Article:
A: I was 17 years old. When I learned that my quadriplegia was permanent, I sank into this deep depression. After I went home from the hospital my depression evolved into suicidal despair. I would wrench my hair back and forth on my pillow hoping to break my neck up at some higher level and thereby end my life.
Every morning for two or three weeks I would tell my sister JK, who invited me to live with her on the farm, to just let me stay in bed. Just close the drapes, turn out the lights, shut the bedroom door, and leave me alone. When you’re in the dark for that long, you can only relive so many memories of what it was like to be on your feet and then those memories start to wear thin like an old reel on a 38-millimeter movie camera. It just starts to splinter. I just started hating the fact that I was living in the dark, and I was suffocating with so much self-pity. I realized that I could not, that none of us can, live with that kind of hopelessness. I think the one thing that human beings thrive on the most is hope.
Finally, in that dark bedroom, I cried out. I said, “God, if I can’t die then You’re going to have to show me how to live. I don’t know how to live as a quadriplegic.” It was really a sincere prayer. It was short. It was sweet. But the Holy Spirit heard me, and the next morning I got out of bed and decided to face life.
My sister pushed me in a wheelchair to a music stand in the living room, just a black music stand where she’d set my Bible. Clenching a mouth-stick between my teeth, I began turning the pages of God’s Word. I knew, in a vague kind of way, that it contained answers for my plight. I just had no idea where to look. Thankfully, God brought wise Christian friends and specifically one friend–his name was Steve Estes, a young man who really had a good handle on the Word of God. And God brought that young man Steve along to help me discover some incredible life-transforming precepts. I found bread for my hungry soul. I’ve never been the same since.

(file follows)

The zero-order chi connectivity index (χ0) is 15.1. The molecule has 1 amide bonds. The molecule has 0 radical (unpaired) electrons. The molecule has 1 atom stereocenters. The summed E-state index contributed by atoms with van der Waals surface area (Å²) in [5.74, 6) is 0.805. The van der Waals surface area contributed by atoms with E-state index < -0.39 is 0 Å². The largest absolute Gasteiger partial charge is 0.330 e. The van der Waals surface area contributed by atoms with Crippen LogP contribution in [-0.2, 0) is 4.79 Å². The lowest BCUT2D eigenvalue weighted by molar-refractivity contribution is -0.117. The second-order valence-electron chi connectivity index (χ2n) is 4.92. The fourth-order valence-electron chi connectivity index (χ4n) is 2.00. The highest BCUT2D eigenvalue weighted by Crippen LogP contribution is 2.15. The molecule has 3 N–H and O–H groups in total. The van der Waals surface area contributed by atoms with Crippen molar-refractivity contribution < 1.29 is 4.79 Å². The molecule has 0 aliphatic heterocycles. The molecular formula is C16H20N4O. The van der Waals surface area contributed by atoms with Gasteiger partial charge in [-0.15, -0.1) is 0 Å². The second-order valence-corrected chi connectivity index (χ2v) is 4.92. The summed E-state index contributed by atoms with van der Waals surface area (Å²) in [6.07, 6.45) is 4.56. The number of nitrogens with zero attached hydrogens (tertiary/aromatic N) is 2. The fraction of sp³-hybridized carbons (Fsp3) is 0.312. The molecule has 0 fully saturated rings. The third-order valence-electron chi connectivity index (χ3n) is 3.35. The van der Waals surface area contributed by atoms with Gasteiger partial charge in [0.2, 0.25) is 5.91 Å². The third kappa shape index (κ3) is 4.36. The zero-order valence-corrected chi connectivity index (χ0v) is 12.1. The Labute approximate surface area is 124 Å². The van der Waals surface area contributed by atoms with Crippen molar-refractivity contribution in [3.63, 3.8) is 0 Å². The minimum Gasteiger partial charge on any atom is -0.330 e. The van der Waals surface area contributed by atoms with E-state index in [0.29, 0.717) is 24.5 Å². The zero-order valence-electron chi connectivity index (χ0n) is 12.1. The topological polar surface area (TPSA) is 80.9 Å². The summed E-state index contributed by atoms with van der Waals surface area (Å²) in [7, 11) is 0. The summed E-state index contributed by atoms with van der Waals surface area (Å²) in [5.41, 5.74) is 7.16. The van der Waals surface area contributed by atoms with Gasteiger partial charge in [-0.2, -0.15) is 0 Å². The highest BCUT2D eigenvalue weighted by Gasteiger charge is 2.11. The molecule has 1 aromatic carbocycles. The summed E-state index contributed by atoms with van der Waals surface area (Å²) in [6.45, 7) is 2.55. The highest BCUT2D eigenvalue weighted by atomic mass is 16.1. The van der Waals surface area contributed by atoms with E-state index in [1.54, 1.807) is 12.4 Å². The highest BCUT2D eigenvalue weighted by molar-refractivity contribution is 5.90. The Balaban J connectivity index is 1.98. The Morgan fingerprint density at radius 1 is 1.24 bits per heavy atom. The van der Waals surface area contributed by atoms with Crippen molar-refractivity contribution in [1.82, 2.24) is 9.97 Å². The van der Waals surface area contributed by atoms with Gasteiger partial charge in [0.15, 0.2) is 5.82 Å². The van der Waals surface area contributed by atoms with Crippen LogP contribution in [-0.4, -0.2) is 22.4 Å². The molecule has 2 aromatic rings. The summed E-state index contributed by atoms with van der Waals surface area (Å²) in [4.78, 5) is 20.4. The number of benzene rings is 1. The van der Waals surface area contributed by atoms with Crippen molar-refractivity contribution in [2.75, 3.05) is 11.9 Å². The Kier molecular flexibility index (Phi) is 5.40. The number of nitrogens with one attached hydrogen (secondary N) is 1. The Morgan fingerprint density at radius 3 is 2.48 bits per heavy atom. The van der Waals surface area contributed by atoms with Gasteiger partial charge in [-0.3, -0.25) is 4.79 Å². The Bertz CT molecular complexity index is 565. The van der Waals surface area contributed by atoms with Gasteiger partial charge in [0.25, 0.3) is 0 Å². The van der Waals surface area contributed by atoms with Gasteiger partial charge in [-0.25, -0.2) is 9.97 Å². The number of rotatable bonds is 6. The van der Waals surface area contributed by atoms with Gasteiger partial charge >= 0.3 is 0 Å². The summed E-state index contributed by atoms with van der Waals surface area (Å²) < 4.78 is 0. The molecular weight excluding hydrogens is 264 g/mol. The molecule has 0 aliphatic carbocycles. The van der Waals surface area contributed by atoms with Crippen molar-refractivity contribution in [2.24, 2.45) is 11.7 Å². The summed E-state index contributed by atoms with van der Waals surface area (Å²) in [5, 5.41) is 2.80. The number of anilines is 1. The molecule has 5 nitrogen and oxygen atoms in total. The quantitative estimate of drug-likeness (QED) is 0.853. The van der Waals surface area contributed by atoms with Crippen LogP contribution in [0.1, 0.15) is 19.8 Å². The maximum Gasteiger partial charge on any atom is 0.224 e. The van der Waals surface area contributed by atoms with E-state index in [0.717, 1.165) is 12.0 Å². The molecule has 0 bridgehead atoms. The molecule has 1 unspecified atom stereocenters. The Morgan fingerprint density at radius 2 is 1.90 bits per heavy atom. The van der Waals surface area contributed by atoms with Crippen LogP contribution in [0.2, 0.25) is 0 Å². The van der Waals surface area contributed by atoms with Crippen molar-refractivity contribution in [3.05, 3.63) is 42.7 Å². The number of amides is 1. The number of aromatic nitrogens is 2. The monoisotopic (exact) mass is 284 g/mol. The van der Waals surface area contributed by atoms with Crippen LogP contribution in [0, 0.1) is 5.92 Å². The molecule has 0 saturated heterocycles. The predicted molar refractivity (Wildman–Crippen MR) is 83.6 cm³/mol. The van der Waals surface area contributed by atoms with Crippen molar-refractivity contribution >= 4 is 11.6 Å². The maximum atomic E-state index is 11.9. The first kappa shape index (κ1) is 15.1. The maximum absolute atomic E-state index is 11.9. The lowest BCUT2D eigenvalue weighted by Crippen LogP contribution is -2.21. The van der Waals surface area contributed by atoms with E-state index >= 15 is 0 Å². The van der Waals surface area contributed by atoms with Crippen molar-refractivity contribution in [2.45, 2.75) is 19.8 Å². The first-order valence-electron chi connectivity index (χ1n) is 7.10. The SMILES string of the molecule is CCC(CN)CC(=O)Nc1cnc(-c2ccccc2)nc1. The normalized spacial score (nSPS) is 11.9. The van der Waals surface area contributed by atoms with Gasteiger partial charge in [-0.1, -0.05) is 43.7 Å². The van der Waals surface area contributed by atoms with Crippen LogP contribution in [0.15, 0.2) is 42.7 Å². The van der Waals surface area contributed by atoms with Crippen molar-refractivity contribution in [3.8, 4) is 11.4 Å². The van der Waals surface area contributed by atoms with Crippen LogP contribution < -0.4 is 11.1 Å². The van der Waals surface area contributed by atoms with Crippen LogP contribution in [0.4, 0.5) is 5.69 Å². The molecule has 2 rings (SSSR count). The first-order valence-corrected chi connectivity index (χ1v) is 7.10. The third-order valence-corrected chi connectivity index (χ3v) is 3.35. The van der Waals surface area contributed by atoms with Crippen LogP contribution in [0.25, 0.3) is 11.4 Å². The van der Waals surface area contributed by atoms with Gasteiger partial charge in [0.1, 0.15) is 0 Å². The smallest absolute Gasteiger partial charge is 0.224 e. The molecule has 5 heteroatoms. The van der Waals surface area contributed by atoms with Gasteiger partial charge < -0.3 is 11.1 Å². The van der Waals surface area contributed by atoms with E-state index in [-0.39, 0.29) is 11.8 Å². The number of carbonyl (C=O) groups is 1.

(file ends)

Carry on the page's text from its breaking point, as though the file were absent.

Q: Wow, that’s a great story. I’m glad that I can include those details as I review this book because people need to understand where you’re coming from. You know suffering, and you’ve been through it for decades now. So you know what’s important to people and how to guide them through as they’re reading the Bible.
A: This is exactly why this Beyond Suffering Bible means so much to me. What I just described to you happened almost 50 years ago, and it’s always been my heart’s desire to help people who struggle as I once did. And I want this Bible to be that wise Christian friend—I want this Bible to be that Steve Estes, who comes alongside the hurting person and provides hope and guidance and encouragement. This Bible to me is a lifetime of work. It is what I want to give the 17-year-old Joni, who is struggling with depression and sitting in front of a music stand with her Bible, flipping the pages with a mouth stick and not knowing where to go. This is the Bible I want to give Joni. This will help her.
This pretty much describes my passion behind this special edition of the Word of God. I do not pretend to add anything to the Bible. I’m its general editor, and the people we chose to contribute to the Bible—whether they wrote book introductions or profiles or connection points or resources or whatever—none of us pretend to add to the Bible, but we just wanted to make it easier for depressed, hurting, hopeless people who don’t know where to look. We just want to make it easier for them to find the help they need in God’s Word.
Q: I think you’ve done an excellent job of that. I’ve been looking at the Bible since I received it earlier this week. It’s a study Bible, and you’ve got all the information on the first page of every new book of the Bible. You tell us who wrote it and when, the writer’s purpose, and the main message of the book. I like all of your connection points that are scattered throughout, that they go deeper into explaining the verses and the points. The profiles and the essays at the back that go even deeper are by people who also know suffering. It just speaks to my heart. I know you created it specifically for people who are dealing with disabilities or illnesses, but I think it would also be good for anyone who has ever suffered—which is everyone.